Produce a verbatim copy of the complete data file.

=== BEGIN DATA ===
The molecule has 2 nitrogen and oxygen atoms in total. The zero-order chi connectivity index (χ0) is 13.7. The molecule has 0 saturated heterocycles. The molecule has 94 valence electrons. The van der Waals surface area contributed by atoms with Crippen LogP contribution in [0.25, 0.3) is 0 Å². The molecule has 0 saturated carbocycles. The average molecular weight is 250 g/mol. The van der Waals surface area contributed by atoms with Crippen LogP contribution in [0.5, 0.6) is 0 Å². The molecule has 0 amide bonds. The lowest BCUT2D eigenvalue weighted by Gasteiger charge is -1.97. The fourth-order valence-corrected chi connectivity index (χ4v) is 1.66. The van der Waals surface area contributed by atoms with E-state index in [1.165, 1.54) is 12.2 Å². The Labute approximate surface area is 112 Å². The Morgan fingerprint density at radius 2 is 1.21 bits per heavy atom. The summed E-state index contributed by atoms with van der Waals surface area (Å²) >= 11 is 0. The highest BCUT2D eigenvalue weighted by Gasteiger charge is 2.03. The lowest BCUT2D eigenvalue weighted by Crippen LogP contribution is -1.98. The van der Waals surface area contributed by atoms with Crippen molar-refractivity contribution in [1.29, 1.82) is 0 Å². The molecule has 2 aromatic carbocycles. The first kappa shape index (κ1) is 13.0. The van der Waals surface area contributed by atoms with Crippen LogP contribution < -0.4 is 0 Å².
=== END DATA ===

The molecule has 2 nitrogen and oxygen atoms in total. The zero-order chi connectivity index (χ0) is 13.7. The molecule has 0 saturated heterocycles. The molecule has 94 valence electrons. The van der Waals surface area contributed by atoms with Crippen LogP contribution in [0.25, 0.3) is 0 Å². The molecule has 0 saturated carbocycles. The average molecular weight is 250 g/mol. The van der Waals surface area contributed by atoms with Crippen LogP contribution in [0.5, 0.6) is 0 Å². The molecule has 0 amide bonds. The lowest BCUT2D eigenvalue weighted by Gasteiger charge is -1.97. The fourth-order valence-corrected chi connectivity index (χ4v) is 1.66. The van der Waals surface area contributed by atoms with E-state index in [1.165, 1.54) is 12.2 Å². The Labute approximate surface area is 112 Å². The Morgan fingerprint density at radius 2 is 1.21 bits per heavy atom. The summed E-state index contributed by atoms with van der Waals surface area (Å²) >= 11 is 0. The highest BCUT2D eigenvalue weighted by Gasteiger charge is 2.03. The lowest BCUT2D eigenvalue weighted by Crippen LogP contribution is -1.98. The van der Waals surface area contributed by atoms with Crippen molar-refractivity contribution in [1.29, 1.82) is 0 Å². The molecule has 2 aromatic carbocycles. The first kappa shape index (κ1) is 13.0. The van der Waals surface area contributed by atoms with Crippen LogP contribution < -0.4 is 0 Å².